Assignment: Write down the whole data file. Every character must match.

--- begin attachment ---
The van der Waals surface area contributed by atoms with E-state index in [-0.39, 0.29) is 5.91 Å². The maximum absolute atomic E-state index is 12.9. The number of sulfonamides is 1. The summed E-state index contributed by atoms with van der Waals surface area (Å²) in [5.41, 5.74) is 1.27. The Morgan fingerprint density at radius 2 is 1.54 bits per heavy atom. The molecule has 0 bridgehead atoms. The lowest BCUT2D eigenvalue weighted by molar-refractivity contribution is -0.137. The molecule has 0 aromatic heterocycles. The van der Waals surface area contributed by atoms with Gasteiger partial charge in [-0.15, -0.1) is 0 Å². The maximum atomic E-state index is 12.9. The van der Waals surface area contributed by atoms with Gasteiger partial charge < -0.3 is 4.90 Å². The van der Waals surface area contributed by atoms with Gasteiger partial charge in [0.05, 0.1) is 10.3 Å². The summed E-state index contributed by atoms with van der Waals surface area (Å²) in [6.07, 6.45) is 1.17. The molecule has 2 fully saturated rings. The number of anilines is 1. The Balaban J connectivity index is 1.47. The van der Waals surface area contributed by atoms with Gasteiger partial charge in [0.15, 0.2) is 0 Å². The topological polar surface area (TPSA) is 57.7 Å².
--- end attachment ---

The van der Waals surface area contributed by atoms with E-state index in [-0.39, 0.29) is 5.91 Å². The maximum absolute atomic E-state index is 12.9. The number of sulfonamides is 1. The summed E-state index contributed by atoms with van der Waals surface area (Å²) in [5.41, 5.74) is 1.27. The Morgan fingerprint density at radius 2 is 1.54 bits per heavy atom. The molecule has 0 bridgehead atoms. The lowest BCUT2D eigenvalue weighted by molar-refractivity contribution is -0.137. The molecule has 0 aromatic heterocycles. The van der Waals surface area contributed by atoms with Gasteiger partial charge in [-0.15, -0.1) is 0 Å². The maximum atomic E-state index is 12.9. The van der Waals surface area contributed by atoms with Gasteiger partial charge < -0.3 is 4.90 Å². The van der Waals surface area contributed by atoms with Gasteiger partial charge in [0.05, 0.1) is 10.3 Å². The summed E-state index contributed by atoms with van der Waals surface area (Å²) in [6.07, 6.45) is 1.17. The molecule has 2 fully saturated rings. The number of anilines is 1. The Balaban J connectivity index is 1.47. The van der Waals surface area contributed by atoms with Gasteiger partial charge in [0.15, 0.2) is 0 Å². The topological polar surface area (TPSA) is 57.7 Å².